Tuesday, October 29, 2013

Super Boys by Brad Ricca

Towards the end of Brad Ricca's excellent biography of Superman creators Jerry Siegel and Joe Shuster, the author talks about "the truth" that Siegel realized when he was inspired to create Superman: "that a hero could also be funny, ugly, or awkward; he could be human by virtue of being alien." He puts forth the idea that what made Superman so popular was not his amazing feats, but the simple truth that "he was really just like us. He had to put on a suit, he had to go to work, and the one he loved was always walking away." That, Ricca posits, is what let us into the character, in on the fantasy, and finally concludes that "The truth made things stronger, not weaker."

I've spoken at (probably tiresome) length here before about what Superman means to be, both as a character and as a pop culture phenomenon. Of all the great passages in Ricca's book, that one especially stood out to me when I read it yesterday. The truth makes things stronger, not weaker. I firmly believe that. And I think, in a lot of ways, Superman (as a character) exemplifies that.

It's also a good way to describe the book.

I first started reading comic books when I was about six or seven. I didn't get into DC Comics until I was a little older. Sure, I loved Batman reruns and Super Friends and (of course!) Richard Donner's great 1978 movie, but the comic books always seemed like they were for people who were a little older. So I first experienced Superman in graphic form through a book they used to carry at my library. It was an older book about the history of the character, and it had a number of the old Siegel & Shuster newspaper strips. I remember being attracted to the art right away, and intrigued by this version of Superman that seemed more like an old-timey football player or gymnast than Christopher Reeve's flying gentleman.

This was at a time in my life, by the way, when I really thought I was going to be a cartoonist. I was reading everything I could get my hands on about the history of comic books and comic strips, and after later reading Bob Kane's Batman and Me, I was especially interested in reading more about the creators of those strips. Back in those pre-internet days, you had to be a lot more involved with fandom and fan publications for information, and even then, you couldn't always find out anything accurate. I had a vague idea that Siegel and Shuster hadn't really gotten much credit originally for Superman and didn't own what they had created, but I don't think it was until I was in high school and read something that (I think) Harlan Ellison wrote about it that I knew any details.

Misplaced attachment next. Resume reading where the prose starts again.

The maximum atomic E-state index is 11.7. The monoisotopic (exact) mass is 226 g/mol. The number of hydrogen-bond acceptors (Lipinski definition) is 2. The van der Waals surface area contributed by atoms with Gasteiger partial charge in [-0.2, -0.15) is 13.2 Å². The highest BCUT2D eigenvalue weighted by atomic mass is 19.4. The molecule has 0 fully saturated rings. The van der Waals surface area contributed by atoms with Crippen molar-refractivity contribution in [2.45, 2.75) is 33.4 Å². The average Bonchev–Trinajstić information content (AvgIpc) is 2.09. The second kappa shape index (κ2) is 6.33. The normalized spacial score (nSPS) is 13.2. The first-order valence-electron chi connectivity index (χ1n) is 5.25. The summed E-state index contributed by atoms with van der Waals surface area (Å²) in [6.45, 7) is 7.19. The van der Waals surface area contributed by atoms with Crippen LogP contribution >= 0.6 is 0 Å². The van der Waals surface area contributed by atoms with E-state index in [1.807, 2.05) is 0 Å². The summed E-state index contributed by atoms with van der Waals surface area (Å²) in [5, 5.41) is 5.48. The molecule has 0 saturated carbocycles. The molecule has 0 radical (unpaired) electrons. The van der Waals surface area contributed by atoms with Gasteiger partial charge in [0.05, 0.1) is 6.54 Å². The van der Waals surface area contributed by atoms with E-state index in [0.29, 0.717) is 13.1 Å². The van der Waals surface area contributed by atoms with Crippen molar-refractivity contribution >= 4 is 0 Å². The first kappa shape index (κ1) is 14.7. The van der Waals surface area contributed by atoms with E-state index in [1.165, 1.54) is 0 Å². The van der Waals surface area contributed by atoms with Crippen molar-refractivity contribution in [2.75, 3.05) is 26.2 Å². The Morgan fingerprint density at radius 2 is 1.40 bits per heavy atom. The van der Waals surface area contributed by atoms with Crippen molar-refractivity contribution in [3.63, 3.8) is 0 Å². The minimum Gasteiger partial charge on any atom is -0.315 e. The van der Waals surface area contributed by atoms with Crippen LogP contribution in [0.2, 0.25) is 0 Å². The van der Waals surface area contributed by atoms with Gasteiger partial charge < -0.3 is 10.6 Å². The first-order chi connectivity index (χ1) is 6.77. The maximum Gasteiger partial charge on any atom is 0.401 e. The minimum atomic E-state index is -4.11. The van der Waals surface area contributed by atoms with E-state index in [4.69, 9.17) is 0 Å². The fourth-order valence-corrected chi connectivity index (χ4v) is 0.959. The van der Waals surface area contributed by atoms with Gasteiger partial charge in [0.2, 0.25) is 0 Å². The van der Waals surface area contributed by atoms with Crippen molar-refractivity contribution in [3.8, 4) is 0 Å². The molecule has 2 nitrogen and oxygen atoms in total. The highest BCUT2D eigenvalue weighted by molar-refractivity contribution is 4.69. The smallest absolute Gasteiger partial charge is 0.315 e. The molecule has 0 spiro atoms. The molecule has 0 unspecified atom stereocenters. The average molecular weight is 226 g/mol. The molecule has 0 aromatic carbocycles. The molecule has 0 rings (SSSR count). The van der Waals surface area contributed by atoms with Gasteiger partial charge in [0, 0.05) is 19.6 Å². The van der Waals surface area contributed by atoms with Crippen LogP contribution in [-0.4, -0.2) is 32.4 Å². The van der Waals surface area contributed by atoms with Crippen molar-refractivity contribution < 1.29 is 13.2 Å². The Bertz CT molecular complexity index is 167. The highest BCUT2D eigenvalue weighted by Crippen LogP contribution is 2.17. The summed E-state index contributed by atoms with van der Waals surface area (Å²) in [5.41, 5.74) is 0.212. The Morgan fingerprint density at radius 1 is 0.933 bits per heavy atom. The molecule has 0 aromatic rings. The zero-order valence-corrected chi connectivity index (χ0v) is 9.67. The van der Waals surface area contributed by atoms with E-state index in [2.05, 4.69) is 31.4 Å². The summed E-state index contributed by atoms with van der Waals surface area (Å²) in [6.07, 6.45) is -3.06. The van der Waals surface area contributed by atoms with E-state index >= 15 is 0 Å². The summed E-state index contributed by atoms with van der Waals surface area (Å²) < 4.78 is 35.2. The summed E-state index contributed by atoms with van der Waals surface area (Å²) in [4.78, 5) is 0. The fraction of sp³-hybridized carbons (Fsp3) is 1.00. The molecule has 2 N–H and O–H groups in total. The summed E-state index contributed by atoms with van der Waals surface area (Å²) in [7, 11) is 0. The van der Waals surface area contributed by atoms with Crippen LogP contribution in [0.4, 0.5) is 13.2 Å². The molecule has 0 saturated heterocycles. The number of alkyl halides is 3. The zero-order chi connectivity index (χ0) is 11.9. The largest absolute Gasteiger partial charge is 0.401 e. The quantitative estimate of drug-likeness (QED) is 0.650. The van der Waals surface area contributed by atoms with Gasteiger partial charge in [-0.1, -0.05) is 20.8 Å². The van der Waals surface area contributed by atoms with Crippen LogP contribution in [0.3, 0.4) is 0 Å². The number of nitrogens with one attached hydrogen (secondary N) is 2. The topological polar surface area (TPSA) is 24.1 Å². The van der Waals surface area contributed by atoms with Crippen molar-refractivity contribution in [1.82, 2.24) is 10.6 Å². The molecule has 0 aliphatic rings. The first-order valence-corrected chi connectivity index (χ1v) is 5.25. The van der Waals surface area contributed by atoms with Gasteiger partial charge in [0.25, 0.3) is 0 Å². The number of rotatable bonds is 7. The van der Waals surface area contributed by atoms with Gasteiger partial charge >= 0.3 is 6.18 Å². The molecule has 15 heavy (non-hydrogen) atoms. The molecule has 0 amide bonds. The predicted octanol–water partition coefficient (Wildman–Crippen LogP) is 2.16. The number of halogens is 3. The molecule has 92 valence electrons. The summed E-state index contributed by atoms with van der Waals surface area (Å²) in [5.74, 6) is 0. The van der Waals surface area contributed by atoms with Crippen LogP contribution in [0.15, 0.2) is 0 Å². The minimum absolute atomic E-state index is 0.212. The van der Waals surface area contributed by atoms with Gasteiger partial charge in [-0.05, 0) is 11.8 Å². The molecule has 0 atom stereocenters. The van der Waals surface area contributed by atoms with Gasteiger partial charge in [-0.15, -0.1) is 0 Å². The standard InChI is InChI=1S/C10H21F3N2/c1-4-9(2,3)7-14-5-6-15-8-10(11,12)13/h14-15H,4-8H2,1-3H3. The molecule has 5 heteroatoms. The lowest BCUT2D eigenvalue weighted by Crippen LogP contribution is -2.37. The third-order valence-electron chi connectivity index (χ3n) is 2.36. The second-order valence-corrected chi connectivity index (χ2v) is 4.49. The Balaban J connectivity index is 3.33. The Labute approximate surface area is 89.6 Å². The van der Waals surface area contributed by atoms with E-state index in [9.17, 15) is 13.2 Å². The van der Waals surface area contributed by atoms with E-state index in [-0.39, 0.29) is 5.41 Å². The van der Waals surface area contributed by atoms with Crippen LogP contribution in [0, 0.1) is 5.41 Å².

Ricca's new book finally provides the entire story in great detail. What I admired is that although Ricca's sympathies lie with Jerry and Joe, he does a great job of just parsing the evidence without judgment. Looking at what we know, I feel like Harry Donenfeld, MC Gaines and Jack Liebowitz colluded together to legally steal Superman from his creators. You may not think so. But these men and others got rich; they made millions of dollars off Superman while Jerry and Joe were bullied, pushed around, and then exiled from what they created when they legally tried to gain access to the vast fortune that others were making from it. Sure, they got paid for their work, but they also weren't allowed to participate in the rainfall of money that came about from their work and their inspiration. I know that "unfair" and "illegal" aren't the same thing, but still.

If anything, this book should teach you that when someone sends you a letter and tells you that they'll pay you $130 for a story provided that you give them all rights to the story and characters forever--the exact word used in the contract--maybe you should be a little suspicious about that. And remember, if you have something that someone wants you to sign over forever, you've clearly created something that has potential value.

Ricca tells the story of Jerry Siegel and Joe Shuster with such emotional sincerity and such genuine sympathy that it's hard not to come out of it feeling incensed at how they were cheated and even wistful at the opportunities they lost because they knew they were being treated unfairly.

One of my favorite aspects of the book, too, is the way Ricca pieces together all of the elements in the air at the time that the two were inspired by and managed to piece together and somehow distill into the perfect mixture for one of the most enduring fictional characters in history: Joe's interest in bodybuilding and strongmen; the marvelous athletic feats of Jesse Owens; Jerry's love of the stories (and fascination with the financial success) of Edgar Rice Burroughs; the explosion of crime in Cleveland; Jerry's awkwardness with girls; the poverty the two grew up in; even the buzzing in the air that people were looking for some kind of returned Messiah. Then, after we've lived through the story of Jerry and Joe being exiled, then later championed, Ricca brings us back to the beginning and adds a new layer of poignancy, with the story of a sweet high school kid with the future in front of him, who always left clues in his writing, and how those clues add up to a boy dealing with the tragic and sudden loss of his father.

For all of Superman's iconic stature and popularity, Ricca returns to the notion of a character that existed, in some ways, to help Jerry Siegel make sense of a world that robbed him of his father, where crime and greed flourished, and where the truth made things stronger, not weaker.

If you're a comics fan, you really owe it to yourself to read this.


Tallulah Morehead said...

This book sounds fascinating. Thanks for turning me on to it. Way back in 1977, I had the privilege of meeting Siegel & Shuster briefly, a moment I'll never forget.

Brad Ricca said...

Thanks for reading and reviewing! I really appreciate it. Glad you liked it.


SamuraiFrog said...

Thanks for writing it!